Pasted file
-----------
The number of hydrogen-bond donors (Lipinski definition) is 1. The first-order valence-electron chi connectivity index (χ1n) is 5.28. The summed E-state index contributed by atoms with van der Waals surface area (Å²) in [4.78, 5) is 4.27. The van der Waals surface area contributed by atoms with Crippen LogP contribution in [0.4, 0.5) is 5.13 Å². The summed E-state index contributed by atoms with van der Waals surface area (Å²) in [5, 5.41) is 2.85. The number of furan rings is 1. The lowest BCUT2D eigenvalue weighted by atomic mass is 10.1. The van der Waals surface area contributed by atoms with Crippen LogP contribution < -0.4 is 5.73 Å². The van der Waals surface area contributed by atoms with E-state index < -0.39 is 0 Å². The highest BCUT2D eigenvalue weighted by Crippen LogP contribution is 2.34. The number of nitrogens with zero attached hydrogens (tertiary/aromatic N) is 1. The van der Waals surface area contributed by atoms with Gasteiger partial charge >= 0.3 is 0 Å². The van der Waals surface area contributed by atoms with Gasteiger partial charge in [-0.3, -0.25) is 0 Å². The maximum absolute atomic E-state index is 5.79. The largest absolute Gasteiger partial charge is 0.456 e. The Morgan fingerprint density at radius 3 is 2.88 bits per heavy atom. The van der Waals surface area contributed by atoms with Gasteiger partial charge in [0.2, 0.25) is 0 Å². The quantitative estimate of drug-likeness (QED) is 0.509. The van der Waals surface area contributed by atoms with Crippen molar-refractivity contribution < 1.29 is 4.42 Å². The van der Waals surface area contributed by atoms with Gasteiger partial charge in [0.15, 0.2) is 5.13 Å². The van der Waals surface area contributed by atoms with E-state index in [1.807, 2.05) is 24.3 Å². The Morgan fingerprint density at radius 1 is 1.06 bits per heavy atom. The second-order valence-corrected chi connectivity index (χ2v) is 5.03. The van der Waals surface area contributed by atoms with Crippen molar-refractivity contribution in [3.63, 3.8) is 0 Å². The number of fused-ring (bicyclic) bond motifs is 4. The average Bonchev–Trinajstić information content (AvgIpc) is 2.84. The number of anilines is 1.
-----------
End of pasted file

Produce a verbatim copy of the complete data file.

The number of hydrogen-bond donors (Lipinski definition) is 1. The first-order valence-electron chi connectivity index (χ1n) is 5.28. The summed E-state index contributed by atoms with van der Waals surface area (Å²) in [4.78, 5) is 4.27. The van der Waals surface area contributed by atoms with Crippen LogP contribution in [0.4, 0.5) is 5.13 Å². The summed E-state index contributed by atoms with van der Waals surface area (Å²) in [5, 5.41) is 2.85. The number of furan rings is 1. The lowest BCUT2D eigenvalue weighted by atomic mass is 10.1. The van der Waals surface area contributed by atoms with Crippen LogP contribution < -0.4 is 5.73 Å². The van der Waals surface area contributed by atoms with E-state index < -0.39 is 0 Å². The highest BCUT2D eigenvalue weighted by Crippen LogP contribution is 2.34. The number of nitrogens with zero attached hydrogens (tertiary/aromatic N) is 1. The van der Waals surface area contributed by atoms with Gasteiger partial charge >= 0.3 is 0 Å². The van der Waals surface area contributed by atoms with Gasteiger partial charge in [-0.3, -0.25) is 0 Å². The maximum absolute atomic E-state index is 5.79. The largest absolute Gasteiger partial charge is 0.456 e. The Morgan fingerprint density at radius 3 is 2.88 bits per heavy atom. The van der Waals surface area contributed by atoms with Gasteiger partial charge in [0.2, 0.25) is 0 Å². The quantitative estimate of drug-likeness (QED) is 0.509. The van der Waals surface area contributed by atoms with Crippen molar-refractivity contribution < 1.29 is 4.42 Å². The van der Waals surface area contributed by atoms with Gasteiger partial charge in [0.15, 0.2) is 5.13 Å². The van der Waals surface area contributed by atoms with E-state index in [1.807, 2.05) is 24.3 Å². The Morgan fingerprint density at radius 1 is 1.06 bits per heavy atom. The second-order valence-corrected chi connectivity index (χ2v) is 5.03. The van der Waals surface area contributed by atoms with Crippen molar-refractivity contribution in [3.63, 3.8) is 0 Å². The number of fused-ring (bicyclic) bond motifs is 4. The average Bonchev–Trinajstić information content (AvgIpc) is 2.84. The number of anilines is 1.